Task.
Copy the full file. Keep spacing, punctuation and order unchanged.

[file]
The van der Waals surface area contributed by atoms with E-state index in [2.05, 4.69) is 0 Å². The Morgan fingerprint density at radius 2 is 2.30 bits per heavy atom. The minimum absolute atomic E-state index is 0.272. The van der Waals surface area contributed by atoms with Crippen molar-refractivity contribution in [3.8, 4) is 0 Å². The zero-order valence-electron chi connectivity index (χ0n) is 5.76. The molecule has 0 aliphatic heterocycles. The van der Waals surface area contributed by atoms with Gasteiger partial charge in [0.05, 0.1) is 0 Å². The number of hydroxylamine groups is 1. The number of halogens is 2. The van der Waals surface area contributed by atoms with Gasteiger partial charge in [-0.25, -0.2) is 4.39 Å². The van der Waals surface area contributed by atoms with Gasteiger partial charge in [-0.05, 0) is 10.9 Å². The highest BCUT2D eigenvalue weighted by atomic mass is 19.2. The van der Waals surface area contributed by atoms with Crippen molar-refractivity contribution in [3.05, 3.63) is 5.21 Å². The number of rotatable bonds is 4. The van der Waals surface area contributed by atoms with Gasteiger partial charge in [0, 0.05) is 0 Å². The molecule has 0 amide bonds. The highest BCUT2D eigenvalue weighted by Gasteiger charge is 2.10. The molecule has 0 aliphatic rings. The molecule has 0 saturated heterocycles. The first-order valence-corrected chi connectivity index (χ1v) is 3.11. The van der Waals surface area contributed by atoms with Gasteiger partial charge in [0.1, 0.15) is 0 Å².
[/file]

The van der Waals surface area contributed by atoms with E-state index in [2.05, 4.69) is 0 Å². The Morgan fingerprint density at radius 2 is 2.30 bits per heavy atom. The minimum absolute atomic E-state index is 0.272. The van der Waals surface area contributed by atoms with Crippen molar-refractivity contribution in [3.8, 4) is 0 Å². The zero-order valence-electron chi connectivity index (χ0n) is 5.76. The molecule has 0 aliphatic heterocycles. The van der Waals surface area contributed by atoms with Gasteiger partial charge in [0.05, 0.1) is 0 Å². The number of hydroxylamine groups is 1. The number of halogens is 2. The van der Waals surface area contributed by atoms with Gasteiger partial charge in [-0.25, -0.2) is 4.39 Å². The van der Waals surface area contributed by atoms with Gasteiger partial charge in [-0.05, 0) is 10.9 Å². The highest BCUT2D eigenvalue weighted by atomic mass is 19.2. The van der Waals surface area contributed by atoms with Crippen molar-refractivity contribution in [3.05, 3.63) is 5.21 Å². The number of rotatable bonds is 4. The van der Waals surface area contributed by atoms with Gasteiger partial charge in [0, 0.05) is 0 Å². The molecule has 0 amide bonds. The highest BCUT2D eigenvalue weighted by Gasteiger charge is 2.10. The molecule has 0 aliphatic rings. The molecule has 0 saturated heterocycles. The first-order valence-corrected chi connectivity index (χ1v) is 3.11. The van der Waals surface area contributed by atoms with Gasteiger partial charge in [0.1, 0.15) is 0 Å².